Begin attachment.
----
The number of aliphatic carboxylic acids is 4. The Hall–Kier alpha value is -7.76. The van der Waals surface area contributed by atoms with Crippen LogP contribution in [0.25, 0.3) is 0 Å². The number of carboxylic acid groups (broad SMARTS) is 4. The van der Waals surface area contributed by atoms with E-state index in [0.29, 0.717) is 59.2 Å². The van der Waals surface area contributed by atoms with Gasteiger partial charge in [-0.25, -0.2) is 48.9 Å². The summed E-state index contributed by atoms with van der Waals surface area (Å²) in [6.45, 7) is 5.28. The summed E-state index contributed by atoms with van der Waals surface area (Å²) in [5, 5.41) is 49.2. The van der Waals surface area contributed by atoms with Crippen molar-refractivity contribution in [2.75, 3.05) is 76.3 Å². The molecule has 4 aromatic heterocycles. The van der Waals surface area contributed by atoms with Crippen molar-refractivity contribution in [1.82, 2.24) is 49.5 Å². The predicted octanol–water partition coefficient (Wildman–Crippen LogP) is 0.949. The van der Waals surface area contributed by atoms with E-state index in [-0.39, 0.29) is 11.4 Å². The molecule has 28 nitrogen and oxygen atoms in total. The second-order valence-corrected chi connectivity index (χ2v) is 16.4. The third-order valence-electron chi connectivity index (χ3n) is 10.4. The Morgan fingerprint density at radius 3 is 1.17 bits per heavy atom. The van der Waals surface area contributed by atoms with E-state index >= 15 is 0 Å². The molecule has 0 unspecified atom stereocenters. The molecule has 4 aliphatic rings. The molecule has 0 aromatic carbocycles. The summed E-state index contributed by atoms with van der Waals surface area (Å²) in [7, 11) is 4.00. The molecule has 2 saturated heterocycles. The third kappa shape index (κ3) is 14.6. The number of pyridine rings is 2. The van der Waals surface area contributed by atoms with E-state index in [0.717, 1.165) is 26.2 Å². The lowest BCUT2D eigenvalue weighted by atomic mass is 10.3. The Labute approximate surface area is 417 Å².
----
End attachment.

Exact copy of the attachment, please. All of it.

The number of aliphatic carboxylic acids is 4. The Hall–Kier alpha value is -7.76. The van der Waals surface area contributed by atoms with Crippen LogP contribution in [0.25, 0.3) is 0 Å². The number of carboxylic acid groups (broad SMARTS) is 4. The van der Waals surface area contributed by atoms with E-state index in [0.29, 0.717) is 59.2 Å². The van der Waals surface area contributed by atoms with Gasteiger partial charge in [-0.25, -0.2) is 48.9 Å². The summed E-state index contributed by atoms with van der Waals surface area (Å²) in [6.45, 7) is 5.28. The summed E-state index contributed by atoms with van der Waals surface area (Å²) in [5, 5.41) is 49.2. The van der Waals surface area contributed by atoms with Crippen molar-refractivity contribution in [2.75, 3.05) is 76.3 Å². The molecule has 4 aromatic heterocycles. The van der Waals surface area contributed by atoms with Crippen molar-refractivity contribution in [1.82, 2.24) is 49.5 Å². The predicted octanol–water partition coefficient (Wildman–Crippen LogP) is 0.949. The van der Waals surface area contributed by atoms with E-state index in [-0.39, 0.29) is 11.4 Å². The molecule has 28 nitrogen and oxygen atoms in total. The second-order valence-corrected chi connectivity index (χ2v) is 16.4. The third-order valence-electron chi connectivity index (χ3n) is 10.4. The Morgan fingerprint density at radius 3 is 1.17 bits per heavy atom. The van der Waals surface area contributed by atoms with E-state index >= 15 is 0 Å². The molecule has 0 unspecified atom stereocenters. The molecule has 4 aliphatic rings. The molecule has 0 aromatic carbocycles. The summed E-state index contributed by atoms with van der Waals surface area (Å²) in [7, 11) is 4.00. The molecule has 2 saturated heterocycles. The third kappa shape index (κ3) is 14.6. The number of pyridine rings is 2. The van der Waals surface area contributed by atoms with E-state index in [0.717, 1.165) is 26.2 Å². The lowest BCUT2D eigenvalue weighted by atomic mass is 10.3. The Labute approximate surface area is 417 Å².